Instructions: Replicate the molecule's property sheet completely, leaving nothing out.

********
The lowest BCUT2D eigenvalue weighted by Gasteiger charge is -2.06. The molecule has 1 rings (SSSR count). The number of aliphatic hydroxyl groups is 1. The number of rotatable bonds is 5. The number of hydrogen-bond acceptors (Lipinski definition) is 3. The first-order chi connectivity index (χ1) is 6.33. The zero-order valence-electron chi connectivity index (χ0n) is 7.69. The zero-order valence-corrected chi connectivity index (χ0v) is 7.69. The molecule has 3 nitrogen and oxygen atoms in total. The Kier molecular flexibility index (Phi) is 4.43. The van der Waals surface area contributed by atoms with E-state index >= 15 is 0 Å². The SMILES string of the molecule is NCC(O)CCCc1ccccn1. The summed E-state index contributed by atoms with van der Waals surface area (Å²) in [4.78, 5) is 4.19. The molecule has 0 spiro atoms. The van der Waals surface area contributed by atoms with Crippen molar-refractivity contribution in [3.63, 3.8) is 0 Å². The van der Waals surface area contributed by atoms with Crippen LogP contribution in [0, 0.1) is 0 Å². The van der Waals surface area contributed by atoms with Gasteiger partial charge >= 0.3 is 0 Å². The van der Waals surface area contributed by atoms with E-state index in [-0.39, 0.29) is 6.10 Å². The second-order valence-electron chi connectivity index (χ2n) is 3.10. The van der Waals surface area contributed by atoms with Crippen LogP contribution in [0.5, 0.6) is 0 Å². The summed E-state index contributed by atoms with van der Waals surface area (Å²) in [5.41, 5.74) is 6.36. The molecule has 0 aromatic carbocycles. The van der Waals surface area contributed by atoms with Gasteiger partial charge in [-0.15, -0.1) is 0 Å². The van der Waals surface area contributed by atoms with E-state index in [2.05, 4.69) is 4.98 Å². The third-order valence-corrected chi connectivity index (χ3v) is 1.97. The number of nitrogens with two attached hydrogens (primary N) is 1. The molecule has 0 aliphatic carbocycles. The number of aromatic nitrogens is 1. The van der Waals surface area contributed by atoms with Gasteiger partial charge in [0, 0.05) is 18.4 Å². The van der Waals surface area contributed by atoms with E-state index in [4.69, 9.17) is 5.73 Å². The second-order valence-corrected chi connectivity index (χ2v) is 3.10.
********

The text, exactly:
The lowest BCUT2D eigenvalue weighted by Gasteiger charge is -2.06. The molecule has 1 rings (SSSR count). The number of aliphatic hydroxyl groups is 1. The number of rotatable bonds is 5. The number of hydrogen-bond acceptors (Lipinski definition) is 3. The first-order chi connectivity index (χ1) is 6.33. The zero-order valence-electron chi connectivity index (χ0n) is 7.69. The zero-order valence-corrected chi connectivity index (χ0v) is 7.69. The molecule has 3 nitrogen and oxygen atoms in total. The Kier molecular flexibility index (Phi) is 4.43. The van der Waals surface area contributed by atoms with E-state index >= 15 is 0 Å². The SMILES string of the molecule is NCC(O)CCCc1ccccn1. The summed E-state index contributed by atoms with van der Waals surface area (Å²) in [4.78, 5) is 4.19. The molecule has 0 spiro atoms. The van der Waals surface area contributed by atoms with Crippen molar-refractivity contribution in [3.63, 3.8) is 0 Å². The van der Waals surface area contributed by atoms with Crippen LogP contribution in [0, 0.1) is 0 Å². The van der Waals surface area contributed by atoms with Gasteiger partial charge >= 0.3 is 0 Å². The van der Waals surface area contributed by atoms with E-state index in [-0.39, 0.29) is 6.10 Å². The second-order valence-electron chi connectivity index (χ2n) is 3.10. The van der Waals surface area contributed by atoms with Crippen LogP contribution in [0.5, 0.6) is 0 Å². The summed E-state index contributed by atoms with van der Waals surface area (Å²) in [5.41, 5.74) is 6.36. The molecule has 0 aromatic carbocycles. The van der Waals surface area contributed by atoms with Gasteiger partial charge in [-0.15, -0.1) is 0 Å². The van der Waals surface area contributed by atoms with E-state index in [2.05, 4.69) is 4.98 Å². The third-order valence-corrected chi connectivity index (χ3v) is 1.97. The number of nitrogens with two attached hydrogens (primary N) is 1. The molecule has 0 aliphatic carbocycles. The number of aromatic nitrogens is 1. The van der Waals surface area contributed by atoms with Gasteiger partial charge in [0, 0.05) is 18.4 Å². The van der Waals surface area contributed by atoms with E-state index in [4.69, 9.17) is 5.73 Å². The second-order valence-corrected chi connectivity index (χ2v) is 3.10.